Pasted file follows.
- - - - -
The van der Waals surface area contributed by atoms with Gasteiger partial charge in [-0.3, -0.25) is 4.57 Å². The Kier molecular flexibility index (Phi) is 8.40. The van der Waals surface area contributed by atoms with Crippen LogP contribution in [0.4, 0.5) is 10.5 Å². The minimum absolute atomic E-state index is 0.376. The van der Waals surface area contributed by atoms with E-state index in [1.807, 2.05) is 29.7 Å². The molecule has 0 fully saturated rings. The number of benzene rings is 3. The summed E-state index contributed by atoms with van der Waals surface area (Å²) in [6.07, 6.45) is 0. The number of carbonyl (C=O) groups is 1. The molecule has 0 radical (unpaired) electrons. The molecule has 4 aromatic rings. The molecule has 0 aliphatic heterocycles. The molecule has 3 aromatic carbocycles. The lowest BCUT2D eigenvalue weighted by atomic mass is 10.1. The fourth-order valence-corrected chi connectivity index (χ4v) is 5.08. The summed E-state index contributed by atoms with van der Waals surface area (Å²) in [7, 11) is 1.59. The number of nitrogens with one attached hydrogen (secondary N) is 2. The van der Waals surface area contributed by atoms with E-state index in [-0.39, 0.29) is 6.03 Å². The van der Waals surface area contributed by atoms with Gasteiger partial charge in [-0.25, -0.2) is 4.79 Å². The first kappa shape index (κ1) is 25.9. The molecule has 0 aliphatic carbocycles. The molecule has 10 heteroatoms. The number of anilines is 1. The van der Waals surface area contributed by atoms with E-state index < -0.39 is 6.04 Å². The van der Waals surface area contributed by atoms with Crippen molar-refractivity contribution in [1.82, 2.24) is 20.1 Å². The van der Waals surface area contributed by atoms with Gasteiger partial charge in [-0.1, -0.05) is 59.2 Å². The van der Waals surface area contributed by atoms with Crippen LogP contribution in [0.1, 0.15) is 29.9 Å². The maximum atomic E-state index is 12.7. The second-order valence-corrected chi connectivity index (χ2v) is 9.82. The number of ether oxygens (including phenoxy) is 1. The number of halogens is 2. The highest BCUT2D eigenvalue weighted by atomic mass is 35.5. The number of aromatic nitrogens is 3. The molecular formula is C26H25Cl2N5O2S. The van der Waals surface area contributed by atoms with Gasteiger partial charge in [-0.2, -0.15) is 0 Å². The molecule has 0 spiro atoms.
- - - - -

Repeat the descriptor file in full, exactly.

The van der Waals surface area contributed by atoms with Gasteiger partial charge in [-0.3, -0.25) is 4.57 Å². The Kier molecular flexibility index (Phi) is 8.40. The van der Waals surface area contributed by atoms with Crippen LogP contribution in [0.4, 0.5) is 10.5 Å². The minimum absolute atomic E-state index is 0.376. The van der Waals surface area contributed by atoms with E-state index in [1.807, 2.05) is 29.7 Å². The molecule has 0 fully saturated rings. The number of benzene rings is 3. The summed E-state index contributed by atoms with van der Waals surface area (Å²) in [6.07, 6.45) is 0. The number of carbonyl (C=O) groups is 1. The molecule has 0 radical (unpaired) electrons. The molecule has 4 aromatic rings. The molecule has 0 aliphatic heterocycles. The molecule has 3 aromatic carbocycles. The lowest BCUT2D eigenvalue weighted by atomic mass is 10.1. The fourth-order valence-corrected chi connectivity index (χ4v) is 5.08. The summed E-state index contributed by atoms with van der Waals surface area (Å²) in [7, 11) is 1.59. The number of nitrogens with one attached hydrogen (secondary N) is 2. The van der Waals surface area contributed by atoms with E-state index in [-0.39, 0.29) is 6.03 Å². The van der Waals surface area contributed by atoms with Gasteiger partial charge in [-0.25, -0.2) is 4.79 Å². The first kappa shape index (κ1) is 25.9. The molecule has 0 aliphatic carbocycles. The molecule has 10 heteroatoms. The number of anilines is 1. The van der Waals surface area contributed by atoms with E-state index < -0.39 is 6.04 Å². The van der Waals surface area contributed by atoms with Crippen molar-refractivity contribution in [1.82, 2.24) is 20.1 Å². The van der Waals surface area contributed by atoms with Gasteiger partial charge in [-0.1, -0.05) is 59.2 Å². The van der Waals surface area contributed by atoms with Crippen LogP contribution in [0.1, 0.15) is 29.9 Å². The maximum atomic E-state index is 12.7. The second-order valence-corrected chi connectivity index (χ2v) is 9.82. The number of ether oxygens (including phenoxy) is 1. The number of halogens is 2. The highest BCUT2D eigenvalue weighted by atomic mass is 35.5. The number of aromatic nitrogens is 3. The molecular formula is C26H25Cl2N5O2S. The van der Waals surface area contributed by atoms with Gasteiger partial charge in [-0.2, -0.15) is 0 Å². The molecule has 0 spiro atoms.